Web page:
Read the full filing online here
The Oklahoma Bar Association investigation is in response to a formal ethics complaint filed nine days ago by the Center for Biological Diversity and University of Oklahoma law professor Kristen van de Biezenbos. It will will look into possible ethical violations stemming from Pruitt’s misrepresentation to senators of his use of a personal email address — while he was Oklahoma attorney general — for official business and speeches he gave to right-wing organizations against environmental protection.
The bar association has requested a response to the complaint from Pruitt. Following the investigation, the bar association’s Professional Responsibility Commission will decide whether to take disciplinary action against the newly minted EPA chief.
The Center’s and Prof. van de Biezenbos’ complaint asserts that Pruitt violated Oklahoma’s rules of professional conduct when he told Senator Sheldon Whitehouse (D-RI) during his confirmation hearing that he did not use a personal “me.com” email address for official state business while attorney general of Oklahoma. Records released in the course of an Oklahoma public-records lawsuit show that Pruitt received at least one email message, and possibly more, at a “me.com” email address. Additional records are still being reviewed by Oklahoma courts for possible public release.
“I’m very pleased the Oklahoma Bar Association has agreed to investigate this matter,” said Amy Atwood, a senior attorney at the Center. “Lying to Congress is a serious ethical breach, and it doesn’t help that Pruitt’s use of private emails reflect potential collusion with the very oil and gas industry he’s now supposed to be regulating.”
One released email shows a message from a vice president of the American Fuel and Petrochemical Manufacturers association to Pruitt’s me.com address, asking him to use his position as Oklahoma attorney general to help roll back renewable fuel standards that were set under the Obama administration. Other released emails show use of a redacted email address for Pruitt that may be personal, showing correspondence with representatives of the American Legislative Exchange Council. ALEC is widely viewed as a right-wing organization that has worked to weaken some of the nation’s most important environmental laws, including laws Pruitt administers at the EPA, such as the Clean Air Act and Clean Water Act.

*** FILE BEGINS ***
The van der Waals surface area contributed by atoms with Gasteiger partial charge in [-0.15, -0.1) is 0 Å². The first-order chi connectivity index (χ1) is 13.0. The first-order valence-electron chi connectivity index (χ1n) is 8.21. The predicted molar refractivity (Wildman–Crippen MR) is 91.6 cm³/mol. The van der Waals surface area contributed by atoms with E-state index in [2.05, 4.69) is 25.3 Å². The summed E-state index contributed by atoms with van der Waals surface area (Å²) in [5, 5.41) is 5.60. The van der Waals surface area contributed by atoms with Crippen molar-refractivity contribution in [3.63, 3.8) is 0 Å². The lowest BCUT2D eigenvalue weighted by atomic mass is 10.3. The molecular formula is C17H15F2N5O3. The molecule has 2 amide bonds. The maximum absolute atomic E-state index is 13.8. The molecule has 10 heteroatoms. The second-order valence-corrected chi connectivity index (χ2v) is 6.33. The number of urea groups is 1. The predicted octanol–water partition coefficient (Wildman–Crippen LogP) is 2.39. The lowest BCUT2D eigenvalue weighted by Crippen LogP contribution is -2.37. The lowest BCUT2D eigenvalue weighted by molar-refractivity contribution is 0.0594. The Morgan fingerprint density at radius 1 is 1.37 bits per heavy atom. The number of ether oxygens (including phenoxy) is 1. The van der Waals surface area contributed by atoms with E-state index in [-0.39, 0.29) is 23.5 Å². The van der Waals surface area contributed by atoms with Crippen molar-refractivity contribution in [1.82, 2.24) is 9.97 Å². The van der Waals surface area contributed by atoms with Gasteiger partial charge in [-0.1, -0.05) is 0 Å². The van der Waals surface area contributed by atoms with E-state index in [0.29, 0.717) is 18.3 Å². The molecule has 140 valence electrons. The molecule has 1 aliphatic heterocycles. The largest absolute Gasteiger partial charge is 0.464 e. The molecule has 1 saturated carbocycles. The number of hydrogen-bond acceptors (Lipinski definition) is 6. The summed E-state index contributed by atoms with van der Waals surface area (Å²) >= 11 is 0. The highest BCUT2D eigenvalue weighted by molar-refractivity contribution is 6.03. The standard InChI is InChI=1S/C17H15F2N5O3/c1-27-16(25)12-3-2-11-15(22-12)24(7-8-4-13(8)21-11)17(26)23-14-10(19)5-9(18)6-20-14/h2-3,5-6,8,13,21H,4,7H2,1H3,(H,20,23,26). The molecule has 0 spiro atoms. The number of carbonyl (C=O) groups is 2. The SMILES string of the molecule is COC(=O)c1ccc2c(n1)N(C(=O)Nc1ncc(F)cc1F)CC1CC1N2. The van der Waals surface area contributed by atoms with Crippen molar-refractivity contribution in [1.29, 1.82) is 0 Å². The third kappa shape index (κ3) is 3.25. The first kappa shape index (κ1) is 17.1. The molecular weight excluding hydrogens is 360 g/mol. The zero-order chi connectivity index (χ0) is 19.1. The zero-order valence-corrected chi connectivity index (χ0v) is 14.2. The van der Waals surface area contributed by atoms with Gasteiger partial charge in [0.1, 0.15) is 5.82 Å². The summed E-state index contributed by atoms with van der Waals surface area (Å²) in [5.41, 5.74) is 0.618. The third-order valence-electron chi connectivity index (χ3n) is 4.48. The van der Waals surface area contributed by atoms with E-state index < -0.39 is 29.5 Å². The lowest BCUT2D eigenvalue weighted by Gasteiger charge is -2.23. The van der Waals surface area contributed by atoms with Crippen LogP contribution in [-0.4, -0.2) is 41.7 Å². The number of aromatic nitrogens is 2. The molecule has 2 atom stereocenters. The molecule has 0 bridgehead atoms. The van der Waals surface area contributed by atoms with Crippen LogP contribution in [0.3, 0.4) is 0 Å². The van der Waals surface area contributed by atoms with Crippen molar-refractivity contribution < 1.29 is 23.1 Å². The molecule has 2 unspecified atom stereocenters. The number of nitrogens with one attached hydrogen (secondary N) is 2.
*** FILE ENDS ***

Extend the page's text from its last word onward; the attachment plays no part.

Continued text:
Use of a personal email address for official state business can lead to the loss of government records and to hacking. Federal rules prohibit the use of personal email for official business.
Democratic members of the U.S. Senate Committee on Environment and Public Works noted in a March 17, 2017 letter to Mr. Pruitt that he failed to mention several public speeches or presentations that he has made related to energy or the environment, including to the Federalist Society.
“As a law professor and a member of the legal profession, I take the ethical standards very seriously,” said Kristen van de Biezenbos, the University of Oklahoma law professor who signed the complaint in her personal capacity. “But such rules are only meaningful when they are fully enforced.”